Toner cartridges for copiers are a good, recognizable example of remanufacturing Nasr says. The products were quite innovative when they were first introduced into the marketplace, he says.

"All the toner was in one place, and when you were done, you could throw the cartridge away," he says. "You're not touching the toner, it's not messy. But hundreds of thousands of them were ending up in landfills."

And the used cartridges contain residual toner, which is harmful to the environment. But some companies have discovered value in the used cartridges: they can be taken apart, the worn parts replaced, and the cartridge refilled with toner. What used to be trash, now has economic value, Nasr says. The product is cheaper than a new cartridge, he says, and environmental damage has been reduced.

"The key thing to remember is that as a society our consumption rate is going up and up," Nasr says. "There was a report the other day that said the increase in the middle class of China, India, and other countries is contributing tremendously to this rapid increase in consumption."

Another force behind the growth of the remain industry is the advancement of technology, Nasr says.

"Our ability to develop better and better products is quickly shrinking the lifespan of those products," he says. "If you look at a cell phone, for example, if you say you're going to use a cell phone for more than two years, people will look at you in shock. The advancement in features is so great within a two-year period that it makes it difficult for us to say, 'I'm going to use this for a long time.' It's uncommon and it's not practical."

But remanufacturing shouldn't be confused with simply salvaging old parts, Nasr says. And reusing older parts doesn't mean there's a loss in quality, he says.

"It sounds like there is a compromise here, but in reality we don't make any compromises," he says. "The remanufactured product will be identical to the new product."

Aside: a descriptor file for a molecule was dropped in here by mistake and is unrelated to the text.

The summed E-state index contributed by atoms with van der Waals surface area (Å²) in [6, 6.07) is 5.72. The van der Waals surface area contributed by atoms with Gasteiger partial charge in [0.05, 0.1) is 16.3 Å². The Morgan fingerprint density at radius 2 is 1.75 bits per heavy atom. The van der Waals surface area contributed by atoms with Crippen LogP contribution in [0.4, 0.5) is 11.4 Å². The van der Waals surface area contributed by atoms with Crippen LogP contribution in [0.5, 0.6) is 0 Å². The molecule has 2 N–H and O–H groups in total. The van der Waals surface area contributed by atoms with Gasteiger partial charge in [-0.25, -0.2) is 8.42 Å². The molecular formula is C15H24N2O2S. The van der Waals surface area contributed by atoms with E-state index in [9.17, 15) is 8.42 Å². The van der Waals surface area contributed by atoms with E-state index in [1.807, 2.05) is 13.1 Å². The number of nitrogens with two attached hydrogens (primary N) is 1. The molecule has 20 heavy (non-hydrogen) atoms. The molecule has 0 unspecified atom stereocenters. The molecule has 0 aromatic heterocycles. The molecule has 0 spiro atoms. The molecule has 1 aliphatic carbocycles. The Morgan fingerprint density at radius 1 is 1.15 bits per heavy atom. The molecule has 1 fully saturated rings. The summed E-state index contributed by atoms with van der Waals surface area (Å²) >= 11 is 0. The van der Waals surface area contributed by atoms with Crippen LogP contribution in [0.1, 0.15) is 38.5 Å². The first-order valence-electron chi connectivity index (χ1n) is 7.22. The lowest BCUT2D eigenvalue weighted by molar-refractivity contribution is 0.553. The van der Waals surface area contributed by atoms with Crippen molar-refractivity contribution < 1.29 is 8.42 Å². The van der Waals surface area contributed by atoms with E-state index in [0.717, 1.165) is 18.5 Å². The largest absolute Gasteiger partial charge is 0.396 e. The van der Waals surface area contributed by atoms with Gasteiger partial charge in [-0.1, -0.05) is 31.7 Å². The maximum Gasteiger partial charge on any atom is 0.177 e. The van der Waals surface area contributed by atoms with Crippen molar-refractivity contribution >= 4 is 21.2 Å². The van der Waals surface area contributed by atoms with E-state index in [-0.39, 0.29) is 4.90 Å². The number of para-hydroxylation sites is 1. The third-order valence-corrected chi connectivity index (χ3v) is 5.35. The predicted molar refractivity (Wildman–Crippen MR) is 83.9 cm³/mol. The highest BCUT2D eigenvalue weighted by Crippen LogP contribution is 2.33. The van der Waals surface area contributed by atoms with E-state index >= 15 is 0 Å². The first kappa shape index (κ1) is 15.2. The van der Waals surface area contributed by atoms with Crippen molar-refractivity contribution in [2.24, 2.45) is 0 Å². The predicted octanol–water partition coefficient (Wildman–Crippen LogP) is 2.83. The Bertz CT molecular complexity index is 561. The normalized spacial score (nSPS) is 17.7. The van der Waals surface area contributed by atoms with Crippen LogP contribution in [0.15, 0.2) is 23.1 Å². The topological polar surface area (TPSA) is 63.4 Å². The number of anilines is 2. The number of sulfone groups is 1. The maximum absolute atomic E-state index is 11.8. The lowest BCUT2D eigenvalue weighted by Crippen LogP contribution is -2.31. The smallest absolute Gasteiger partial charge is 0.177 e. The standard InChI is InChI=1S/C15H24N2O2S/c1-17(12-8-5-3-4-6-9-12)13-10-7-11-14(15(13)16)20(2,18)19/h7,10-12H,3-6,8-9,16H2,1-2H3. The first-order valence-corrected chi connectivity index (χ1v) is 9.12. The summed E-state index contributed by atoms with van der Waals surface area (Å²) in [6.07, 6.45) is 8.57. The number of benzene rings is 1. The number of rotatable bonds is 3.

Remanufacturing also offers other distinct advantages. It reduces the demand for raw materials caused by consumption, and it reduces damage to the environment often associated with manufacturing. For example, many parts and the hazardous materials they frequently contain will often end up in landfills and waterways if they aren't remanufactured, Nasr says.

"Reman is typically half the price of new and leaves a significantly lower footprint on the environment," he says. "In my view, it is the silver bullet to allow us to think about what we just made, still advance to a newer product, but not throw away all of the cost of fabrication and consumption that went into something in the first place."

Nasr has been working in the field for more than two decades and says he never imagined that remanufacturing would become the industry it is today. Rochester already has some of the most significant companies in the industry, he says, and RIT plays a major role in remanufacturing's innovation and growth.

"Except for our program here, there aren't many [university] programs that teach reman," he says. "We're [Golisano Institute for Sustainability] the only center in the world today focused on remanufacturing. We are a technology development-technology transfer organization. We're teaching the world about this."